Thus in Paris in 1892, Ravachol avenges massacred workers in Fourmies with a series of bombings of prosecutors and judges. After he is executed, Meunier blows up the Restaurant Very, Leautheir stabs the first bourgeois he meets on the street—it turns out to be the Serbian minister—and Valliant bombs the chamber of deputies. When Valliant is guillotined, he is avenged by Henry who blows up the Café Terminus and a police station. Henry's arrest enrages the art critic Feneon, who plants a bomb in the chic Café Foyot, which ironically only wounds the anarchist Tailhade, who nonetheless approves of the attack. Finally Caserio, claiming justice for Vaillant and Henry, stabs to death the president of France, Sadi Carnot.
A similar cycle of vengeance—originally in response to the repression of the Jerez uprising in 1892—took place simultaneously in Barcelona. Both led to mass trials of anarchist sympathizers, including writers and editors, and repressive legislation. In Barcelona, the defendants were imprisoned in the infamous Montjuich fortress and hideously tortured. This, of course, only supplied more fuel for an almost infinite vicious circle of violence in Spain that, in some remote but real sense, is continued today by ETA [Euskadi ta Askatasuna]. It is key to remember, however, that state atrocities, which most recently include a "death squad" campaign against Basque militants conducted by the former Gonzales regime in Madrid, provide the oxygen without which terrorism cannot combust for very long.
This also sounds like the West Bank.
There are certainly similarities on the supply-and-demand side. Indeed, from the 1890s, every ruling-class crime seems to summon a "hero from hell" to avenge dead strikers or executed revolutionaries. The relentless slogan of Russian anarchists was "smert za smert," death for death. Thus Frick was shot for Homestead; Canovas del Castillo, the Spanish prime minister, was killed in revenge both for dead anarchists and the executed Filipino patriot Rizal; King Umberto was asssassinated for the women and children killed by his troops during the 1898 bread riots; McKinley was killed for Latimer; the prince of Wales was sniped at in Brussels in 1900—an anarchist response to the deaths of thousands of Boer women and children; likewise King [End Page 232] Leopold was shot at in 1902 for his Congo atrocities; ex-Idaho governor Stuenenberg was blown up for the Coeur d'Elene outrages; a Spanish anarchist took aim at General Renard who slaughtered 2,500 Chilean nitrate miners in 1907; Colonel Falcon, who killed May Day demonstrators in Buenos Aires in 1909, was punctually given an anarchist send-off as was, thirteen years later, General Varela, the butcher of Patagonia; four New York anarchists blew themselves up with the bomb they intended to use against Rockefeller for the Ludlow massacre; Count Sturgkh was shot in Vienna [by the son of a leading socialist] as an antiwar protest; Australian IWWs fought conscription with arson, while the Galleanisti in the United States used letter bombs; in 1920 Wall Street was bombed for the Palmer raids; Petlura, the butcher of Ukranian Jews, fell before an anarchist bullet in Paris in 1926; and a year later, the Bank of Boston in Buenos Aires was blown up in retaliation for the electrocution of Sacco and Vanzetti.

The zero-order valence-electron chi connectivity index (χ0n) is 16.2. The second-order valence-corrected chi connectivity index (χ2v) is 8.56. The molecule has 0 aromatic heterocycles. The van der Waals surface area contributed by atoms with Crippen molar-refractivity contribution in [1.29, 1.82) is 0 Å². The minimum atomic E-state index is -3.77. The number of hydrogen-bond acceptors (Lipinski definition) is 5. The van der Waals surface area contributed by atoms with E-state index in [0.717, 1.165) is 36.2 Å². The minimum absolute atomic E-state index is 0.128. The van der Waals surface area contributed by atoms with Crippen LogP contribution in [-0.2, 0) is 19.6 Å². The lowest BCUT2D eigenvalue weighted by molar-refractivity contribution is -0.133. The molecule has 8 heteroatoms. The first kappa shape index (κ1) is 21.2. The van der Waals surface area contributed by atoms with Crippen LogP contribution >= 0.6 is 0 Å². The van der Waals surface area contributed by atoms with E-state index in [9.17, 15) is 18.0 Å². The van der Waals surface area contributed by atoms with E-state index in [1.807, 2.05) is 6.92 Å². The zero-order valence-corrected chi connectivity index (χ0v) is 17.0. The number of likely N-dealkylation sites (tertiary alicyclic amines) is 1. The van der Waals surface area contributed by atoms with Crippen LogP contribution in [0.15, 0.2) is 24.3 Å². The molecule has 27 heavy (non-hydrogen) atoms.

This is only a partial declension. Anarchists also killed the empress of Austria, several more Spanish prime ministers, and made innumerable attempts on other monarchs, including the Persian shah and the Japanese mikado. In the Russian Empire, the eye-for-an-eye spiral became almost uncountable. If tens of thousands of insurgents were cut down by cossack sabers or died on the scaffold, then several thousand czarist officials, from lowly policemen to grand dukes, were shot, stabbed, or blown up in an estimated 20,000 separate terrorist acts between 1902 and 1917. European and American anarchist terrorism was craft work; Russian social- revolutionary terrorism was mass production. But for this reason it clearly constitutes a separate type.